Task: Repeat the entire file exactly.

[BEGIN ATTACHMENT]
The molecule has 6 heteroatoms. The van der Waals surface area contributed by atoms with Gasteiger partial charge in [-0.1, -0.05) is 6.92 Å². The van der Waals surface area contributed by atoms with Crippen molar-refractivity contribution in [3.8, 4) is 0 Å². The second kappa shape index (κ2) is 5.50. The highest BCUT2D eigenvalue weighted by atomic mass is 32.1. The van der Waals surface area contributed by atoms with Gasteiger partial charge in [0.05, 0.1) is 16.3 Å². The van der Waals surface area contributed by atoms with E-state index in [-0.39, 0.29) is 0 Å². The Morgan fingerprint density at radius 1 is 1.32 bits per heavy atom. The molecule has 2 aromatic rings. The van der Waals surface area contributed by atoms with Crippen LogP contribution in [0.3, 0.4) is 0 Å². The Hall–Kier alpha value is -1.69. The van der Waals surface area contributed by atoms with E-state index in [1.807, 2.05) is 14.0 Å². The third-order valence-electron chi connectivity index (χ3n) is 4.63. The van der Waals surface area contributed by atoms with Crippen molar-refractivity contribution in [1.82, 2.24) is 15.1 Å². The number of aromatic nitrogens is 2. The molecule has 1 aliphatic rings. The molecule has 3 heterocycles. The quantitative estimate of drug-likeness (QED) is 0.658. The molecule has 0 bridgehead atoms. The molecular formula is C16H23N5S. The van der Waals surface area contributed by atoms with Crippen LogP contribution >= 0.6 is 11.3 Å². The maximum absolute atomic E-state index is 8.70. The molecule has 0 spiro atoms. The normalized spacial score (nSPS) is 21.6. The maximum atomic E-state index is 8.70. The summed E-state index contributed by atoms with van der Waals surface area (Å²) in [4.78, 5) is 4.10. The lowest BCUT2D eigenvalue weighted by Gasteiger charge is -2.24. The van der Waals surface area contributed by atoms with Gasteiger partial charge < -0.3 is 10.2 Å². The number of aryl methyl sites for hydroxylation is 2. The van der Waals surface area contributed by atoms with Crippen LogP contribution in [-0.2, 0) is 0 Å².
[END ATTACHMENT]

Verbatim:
The molecule has 6 heteroatoms. The van der Waals surface area contributed by atoms with Gasteiger partial charge in [-0.1, -0.05) is 6.92 Å². The van der Waals surface area contributed by atoms with Crippen molar-refractivity contribution in [3.8, 4) is 0 Å². The second kappa shape index (κ2) is 5.50. The highest BCUT2D eigenvalue weighted by atomic mass is 32.1. The van der Waals surface area contributed by atoms with Gasteiger partial charge in [0.05, 0.1) is 16.3 Å². The van der Waals surface area contributed by atoms with E-state index in [-0.39, 0.29) is 0 Å². The Morgan fingerprint density at radius 1 is 1.32 bits per heavy atom. The molecule has 2 aromatic rings. The van der Waals surface area contributed by atoms with Crippen LogP contribution in [0.3, 0.4) is 0 Å². The Hall–Kier alpha value is -1.69. The van der Waals surface area contributed by atoms with E-state index in [1.807, 2.05) is 14.0 Å². The third-order valence-electron chi connectivity index (χ3n) is 4.63. The van der Waals surface area contributed by atoms with Crippen molar-refractivity contribution in [1.82, 2.24) is 15.1 Å². The number of aromatic nitrogens is 2. The molecule has 1 aliphatic rings. The molecule has 3 heterocycles. The quantitative estimate of drug-likeness (QED) is 0.658. The molecule has 0 bridgehead atoms. The molecular formula is C16H23N5S. The van der Waals surface area contributed by atoms with Crippen LogP contribution >= 0.6 is 11.3 Å². The maximum absolute atomic E-state index is 8.70. The molecule has 0 spiro atoms. The normalized spacial score (nSPS) is 21.6. The maximum atomic E-state index is 8.70. The summed E-state index contributed by atoms with van der Waals surface area (Å²) in [4.78, 5) is 4.10. The lowest BCUT2D eigenvalue weighted by Gasteiger charge is -2.24. The van der Waals surface area contributed by atoms with Gasteiger partial charge < -0.3 is 10.2 Å². The number of aryl methyl sites for hydroxylation is 2. The van der Waals surface area contributed by atoms with Crippen LogP contribution in [-0.2, 0) is 0 Å².